Petition drive aims to boost wages in Idaho

A proposed Idaho ballot measure would lift the minimum hourly pay to $9.80 by 2017.

krodine@idahostatesman.comDecember 4, 2013 

BIZ WRK-PARTTIME 2 SL

Protesters chant outside a Wendy's fast food restaurant Aug. 29, in Rock Hill, Mo. Organizers of the protests demanded to two things: a minimum wage increase from $7.35 per hour to $15 per hour and the right to organize labor unions. An Idaho group wants voters to pass a much smaller minimum-wage increase.

LAURIE SKRIVAN — MCT

  • PROPOSED INCREASES

    The ballot measure calls for minimum wage boosts:

    Current: $7.25

    2015: $8.10

    2016: $8.95

    2017: $9.80

  • Legislature will be asked to cap payday loan rates

    Low-wage Idahoans are increasingly victimized by predatory lenders that charge sky-high interest rates to allow those workers to cover an expense, such as auto repairs, until the next paycheck comes in, said Terri Sterling, lead organizer for the Idaho Community Action Network.

    A top priority for ICAN in the next legislative session is a bill to cap payday loan interest at 36 percent annually. Now, she said, "we see an average of 438 percent."

Adding a couple of dollars to the hourly wage of the lowest-paid workers is an essential move, community activists said Tuesday. But those same activists said it still wouldn't come close to giving those employees a living wage.

Raise Idaho, a grass-roots campaign to get a minimum wage initiative on next November's ballot, is trying to gather at least 84,000 signatures within the next four months, organizer Anne Nesse said. So far, she said, "we're about a 10th of the way there."

The group is relying on Idahoans to download petitions from the Raise Idaho website to gather 12 or 24 signatures at a time.

If the measure were to pass — it would need a simple majority of Idaho voters — it would bump Idaho's minimum hourly wage, frozen in recent years at the federal rate of $7.25, by around 90 cents per year for three years starting in January 2015. From 2018 on, any increases in the wage would be tied to the cost of living index.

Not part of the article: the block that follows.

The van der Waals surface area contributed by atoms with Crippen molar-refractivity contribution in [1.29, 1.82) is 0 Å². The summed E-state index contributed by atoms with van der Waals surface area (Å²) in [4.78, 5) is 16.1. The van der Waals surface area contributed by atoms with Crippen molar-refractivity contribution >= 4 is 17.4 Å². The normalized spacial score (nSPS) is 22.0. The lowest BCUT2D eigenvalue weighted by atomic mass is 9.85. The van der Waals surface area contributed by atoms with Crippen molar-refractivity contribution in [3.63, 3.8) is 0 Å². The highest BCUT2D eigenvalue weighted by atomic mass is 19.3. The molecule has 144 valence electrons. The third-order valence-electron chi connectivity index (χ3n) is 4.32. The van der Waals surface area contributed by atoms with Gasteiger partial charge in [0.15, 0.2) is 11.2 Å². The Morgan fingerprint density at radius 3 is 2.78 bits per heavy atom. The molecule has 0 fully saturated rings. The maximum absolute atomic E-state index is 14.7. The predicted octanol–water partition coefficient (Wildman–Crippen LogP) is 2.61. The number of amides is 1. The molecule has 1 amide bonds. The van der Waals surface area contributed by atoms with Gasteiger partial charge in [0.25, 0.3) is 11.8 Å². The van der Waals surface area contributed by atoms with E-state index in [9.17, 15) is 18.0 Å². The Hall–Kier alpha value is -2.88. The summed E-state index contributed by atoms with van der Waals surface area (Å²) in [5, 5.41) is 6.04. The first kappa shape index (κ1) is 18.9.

The petition drive was launched to address "this huge problem of income inequality that affects all of us," Nesse said.

A full-time minimum wage worker in Idaho earns just more than $15,000 per year, said Ben Henry, of the national Alliance for a Just Society. Like Nesse, Henry was a featured speaker at a telephone news conference held by the Idaho Community Action Network.

To have a living wage, a single adult Idahoan would need to bring in $14.49 per hour, or about $30,000 a year, Henry said. For a family with two working adults, a toddler and a school-age child, each of those adults would need to earn $17.69 (nearly $37,000 a year) to qualify as earning a living wage, he said. The figures come from the alliance's latest Job Gap Study, conducted in 10 states, including Idaho.

Henry said a living wage allows a full-time worker with employer-provided health care to cover all basic expenses without factoring in things such as cellphones and Internet access.

The state's median household income was $45,489 in 2012, according to the U.S. Census Bureau. Its median wage was $18.48, according to the government's Occupational Employment and Wage Survey.

The number of Idahoans competing for each living-wage job is staggering, Henry said, citing a ratio of 10 job-seekers to each living-wage job. That's a bigger gap than the national average, which puts seven people competing for each job that pays at least $15.

Two Idaho women told their stories of working for unlivable wages.

Robin Evans, a Grangeville woman who has three jobs totaling about 41 hours a week, said her family's $13,000 income keeps them perpetually behind on their rent, awash in medical bills and unable to build any safety net.

Maria Analco, of Burley, told of trying to support four children on $7.85 per hour processing potatoes, a job that often falls short of 40 hours. Her husband died five years ago, so she's the family's only wage earner.

"I wish things were different," she said in comments translated from Spanish by ICAN. "I wish that hard work would mean that I could support my family, but it doesn't."

Kristin Rodine: 377-6447

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